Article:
The story follows the training and deployment of ‘Easy company’, a regiment of the 101st Airborne Division, during World War 2. The shows main character is Major Winters, played by Damian Lewis, although its an ensemble drama at heart, with other characters taking a larger role in specific episodes. It’s a must have for anyone who likes military drama.
Entourage never really hit the heights in the UK like it did in the States, mainly due to ITV2 doing a poor job of publicizing it and then dropping it completely, which is a shame as it easily one of the best shows of the last few years.
Entourage follows Vince Chase, an up and coming actor,his brother and two childhood friends. Entourage is equal parts drama, comedy and sitcom, all played out in Los Angeles as Vincent Chase’s career goes skywards. The real star though of Entourage is Ari Gold, Vincent’s brash, ruthless agent, played to perfection by Jeremy Piven.
5. The Sopranos (1999 to 2007)
For a drama about new Jersey mobsters, The Sopranos has so many levels of greatness that it almost defies trying to categorize it. James Gandolfini’s Tony Soprano is undoubtedly one of televisions greatest creations but it’s also the people he surrounds himself with at the ‘Bada Bing’ who truly make the series shine.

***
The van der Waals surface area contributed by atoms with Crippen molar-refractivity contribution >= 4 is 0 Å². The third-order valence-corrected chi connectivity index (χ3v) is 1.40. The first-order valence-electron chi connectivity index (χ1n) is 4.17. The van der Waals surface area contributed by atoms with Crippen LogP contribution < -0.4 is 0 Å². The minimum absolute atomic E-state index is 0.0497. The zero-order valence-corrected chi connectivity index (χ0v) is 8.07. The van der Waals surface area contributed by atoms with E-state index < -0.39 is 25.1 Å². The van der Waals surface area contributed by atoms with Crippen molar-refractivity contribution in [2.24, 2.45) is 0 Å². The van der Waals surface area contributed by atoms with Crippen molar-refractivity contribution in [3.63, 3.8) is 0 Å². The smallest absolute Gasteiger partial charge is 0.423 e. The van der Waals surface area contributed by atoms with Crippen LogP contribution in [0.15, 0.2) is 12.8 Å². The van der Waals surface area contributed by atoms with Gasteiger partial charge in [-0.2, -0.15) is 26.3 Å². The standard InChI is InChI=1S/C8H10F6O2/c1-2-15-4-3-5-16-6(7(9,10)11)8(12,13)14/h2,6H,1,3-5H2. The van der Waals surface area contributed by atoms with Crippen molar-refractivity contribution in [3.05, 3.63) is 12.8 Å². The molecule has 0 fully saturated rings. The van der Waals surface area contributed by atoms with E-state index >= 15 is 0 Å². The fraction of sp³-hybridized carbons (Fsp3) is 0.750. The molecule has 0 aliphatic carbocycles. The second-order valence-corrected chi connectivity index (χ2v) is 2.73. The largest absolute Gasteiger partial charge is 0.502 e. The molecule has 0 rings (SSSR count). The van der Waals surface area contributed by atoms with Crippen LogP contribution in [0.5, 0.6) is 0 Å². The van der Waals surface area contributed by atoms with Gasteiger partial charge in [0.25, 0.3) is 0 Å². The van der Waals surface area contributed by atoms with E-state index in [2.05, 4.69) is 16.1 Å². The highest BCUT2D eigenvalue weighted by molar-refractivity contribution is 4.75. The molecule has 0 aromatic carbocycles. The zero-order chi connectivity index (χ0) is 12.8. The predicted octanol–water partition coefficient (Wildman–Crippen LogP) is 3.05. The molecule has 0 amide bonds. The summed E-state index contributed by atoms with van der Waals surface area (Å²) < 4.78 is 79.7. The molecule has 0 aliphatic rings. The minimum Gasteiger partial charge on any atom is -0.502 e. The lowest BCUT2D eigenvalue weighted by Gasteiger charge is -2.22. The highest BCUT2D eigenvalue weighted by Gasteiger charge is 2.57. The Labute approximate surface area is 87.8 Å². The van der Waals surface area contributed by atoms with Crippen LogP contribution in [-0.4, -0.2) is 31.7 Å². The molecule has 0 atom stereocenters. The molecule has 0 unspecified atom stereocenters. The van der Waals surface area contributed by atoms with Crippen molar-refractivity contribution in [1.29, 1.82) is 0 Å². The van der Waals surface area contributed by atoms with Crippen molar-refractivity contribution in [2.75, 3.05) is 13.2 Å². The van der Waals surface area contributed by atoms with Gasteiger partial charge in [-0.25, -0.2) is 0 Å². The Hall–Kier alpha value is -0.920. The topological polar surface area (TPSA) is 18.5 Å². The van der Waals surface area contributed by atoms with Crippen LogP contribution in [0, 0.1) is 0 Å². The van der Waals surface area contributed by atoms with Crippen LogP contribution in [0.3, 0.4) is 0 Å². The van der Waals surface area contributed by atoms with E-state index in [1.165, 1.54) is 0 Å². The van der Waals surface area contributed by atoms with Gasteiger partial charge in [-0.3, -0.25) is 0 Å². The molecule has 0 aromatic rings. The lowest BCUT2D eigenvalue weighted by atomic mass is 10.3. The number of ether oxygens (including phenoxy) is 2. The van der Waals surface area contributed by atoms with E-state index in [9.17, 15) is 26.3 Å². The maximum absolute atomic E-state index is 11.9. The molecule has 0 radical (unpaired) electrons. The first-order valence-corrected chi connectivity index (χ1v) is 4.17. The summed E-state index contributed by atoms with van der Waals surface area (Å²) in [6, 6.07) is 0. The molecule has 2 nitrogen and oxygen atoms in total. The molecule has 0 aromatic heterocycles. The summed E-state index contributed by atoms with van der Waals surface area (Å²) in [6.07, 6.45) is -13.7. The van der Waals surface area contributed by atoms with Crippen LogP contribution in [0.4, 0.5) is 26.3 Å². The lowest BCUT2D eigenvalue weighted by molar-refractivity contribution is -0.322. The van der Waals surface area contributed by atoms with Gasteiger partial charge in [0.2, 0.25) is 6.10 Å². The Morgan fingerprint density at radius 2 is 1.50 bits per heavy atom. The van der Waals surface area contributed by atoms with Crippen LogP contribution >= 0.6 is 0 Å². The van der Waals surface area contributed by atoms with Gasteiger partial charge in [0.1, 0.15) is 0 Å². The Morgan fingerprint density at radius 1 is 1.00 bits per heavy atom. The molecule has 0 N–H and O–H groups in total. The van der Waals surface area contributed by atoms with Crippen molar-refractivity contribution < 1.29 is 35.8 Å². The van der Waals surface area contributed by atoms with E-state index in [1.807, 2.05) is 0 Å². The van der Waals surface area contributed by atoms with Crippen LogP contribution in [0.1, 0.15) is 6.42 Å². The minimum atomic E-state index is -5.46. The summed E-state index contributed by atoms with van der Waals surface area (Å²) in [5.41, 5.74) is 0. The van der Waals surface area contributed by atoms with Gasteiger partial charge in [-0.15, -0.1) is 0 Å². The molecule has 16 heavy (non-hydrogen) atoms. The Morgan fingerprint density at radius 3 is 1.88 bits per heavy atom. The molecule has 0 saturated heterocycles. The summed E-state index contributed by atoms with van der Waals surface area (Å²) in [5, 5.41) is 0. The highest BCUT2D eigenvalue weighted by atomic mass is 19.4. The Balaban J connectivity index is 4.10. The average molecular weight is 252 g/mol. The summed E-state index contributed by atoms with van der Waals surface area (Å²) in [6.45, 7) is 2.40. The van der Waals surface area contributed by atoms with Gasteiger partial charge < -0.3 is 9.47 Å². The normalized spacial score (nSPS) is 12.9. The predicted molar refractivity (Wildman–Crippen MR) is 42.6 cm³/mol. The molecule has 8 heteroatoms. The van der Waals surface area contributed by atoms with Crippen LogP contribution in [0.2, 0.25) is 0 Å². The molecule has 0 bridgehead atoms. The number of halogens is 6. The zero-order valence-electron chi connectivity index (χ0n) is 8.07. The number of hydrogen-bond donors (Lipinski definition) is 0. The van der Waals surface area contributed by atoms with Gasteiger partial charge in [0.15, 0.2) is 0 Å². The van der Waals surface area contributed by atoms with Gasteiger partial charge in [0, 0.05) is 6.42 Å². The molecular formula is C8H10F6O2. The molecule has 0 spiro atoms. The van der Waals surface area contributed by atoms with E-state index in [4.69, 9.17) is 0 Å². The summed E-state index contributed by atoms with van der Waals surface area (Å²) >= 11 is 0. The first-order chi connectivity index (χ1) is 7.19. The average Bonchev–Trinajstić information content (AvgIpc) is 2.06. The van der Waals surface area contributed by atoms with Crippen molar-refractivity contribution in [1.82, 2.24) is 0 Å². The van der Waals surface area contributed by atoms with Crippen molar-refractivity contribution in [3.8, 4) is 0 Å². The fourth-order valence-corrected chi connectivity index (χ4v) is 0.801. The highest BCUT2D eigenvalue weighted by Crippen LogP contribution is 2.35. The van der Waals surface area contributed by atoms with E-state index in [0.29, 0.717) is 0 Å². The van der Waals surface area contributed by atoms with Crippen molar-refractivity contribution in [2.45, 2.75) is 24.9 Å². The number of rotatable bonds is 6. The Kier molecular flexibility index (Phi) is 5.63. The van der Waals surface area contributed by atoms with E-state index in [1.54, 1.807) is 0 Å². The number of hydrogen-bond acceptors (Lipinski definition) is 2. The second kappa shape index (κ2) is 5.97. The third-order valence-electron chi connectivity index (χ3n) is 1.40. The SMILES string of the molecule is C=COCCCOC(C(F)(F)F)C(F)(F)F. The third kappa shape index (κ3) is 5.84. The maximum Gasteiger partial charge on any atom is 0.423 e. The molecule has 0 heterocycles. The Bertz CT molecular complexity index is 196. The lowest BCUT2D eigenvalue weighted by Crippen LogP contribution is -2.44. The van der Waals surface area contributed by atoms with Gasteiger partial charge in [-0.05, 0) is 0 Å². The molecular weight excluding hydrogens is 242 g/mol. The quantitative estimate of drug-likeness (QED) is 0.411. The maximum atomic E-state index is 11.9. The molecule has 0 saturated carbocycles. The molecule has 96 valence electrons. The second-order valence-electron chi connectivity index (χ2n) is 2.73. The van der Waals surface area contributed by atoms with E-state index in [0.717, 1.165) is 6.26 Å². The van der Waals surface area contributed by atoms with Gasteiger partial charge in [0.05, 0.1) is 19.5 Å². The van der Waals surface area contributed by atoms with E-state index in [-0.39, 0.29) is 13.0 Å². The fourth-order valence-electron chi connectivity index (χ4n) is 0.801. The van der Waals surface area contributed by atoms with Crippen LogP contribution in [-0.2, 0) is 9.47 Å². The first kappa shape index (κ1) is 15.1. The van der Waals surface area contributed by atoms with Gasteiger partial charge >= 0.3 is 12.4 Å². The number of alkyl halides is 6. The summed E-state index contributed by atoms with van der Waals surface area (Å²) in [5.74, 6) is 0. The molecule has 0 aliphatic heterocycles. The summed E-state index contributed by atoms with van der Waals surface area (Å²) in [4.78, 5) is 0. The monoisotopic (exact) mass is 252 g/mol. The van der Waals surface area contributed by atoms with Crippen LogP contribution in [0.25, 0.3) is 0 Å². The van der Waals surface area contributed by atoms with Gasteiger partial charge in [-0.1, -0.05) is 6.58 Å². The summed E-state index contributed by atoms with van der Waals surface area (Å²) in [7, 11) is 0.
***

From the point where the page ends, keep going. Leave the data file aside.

Pauly Walnuts is one of the funniest characters to ever grace the screen and for proof, look no further than the outstanding Season 3 episode ‘Pine Barrens’, as you will never see a better episode of TV anywhere.
Kiefer Sutherland… just saying his name immediately brings up a mental image of Jack Bauer, gun in hand, about to stick a cap in someone.
Sutherland was so good as Bauer, that I couldn’t even watch his new show, Touch, without a little disappointment that he wasn’t going to start kicking the shit out of some terrorist.
When 24 first launched, it was most famous for its real-time storytelling and the spilt-screen images around the ad breaks, but the fast paced action and brilliantly plotted story pushed it into the public’s heart.
It was a real credit to the writers that at 24 episodes a season, the story never really lagged, constantly evolving like mutating virus. Every season is a stand alone story, with season 5 probably being the high point, but all are well worth checking out. Jack Bauer is returning in May 2014 with 24: Live Another Day.
Ah Lost, never has a show split opinion more. Without a doubt, Lost captured the pop culture consciousness, like The X Files in the nineties. It was THE show of 2004 and networks today have tried their hardest to recreate the magic, with shows like Flash Forward, Revolution etc all trying to drip feed in plot-lines slowly.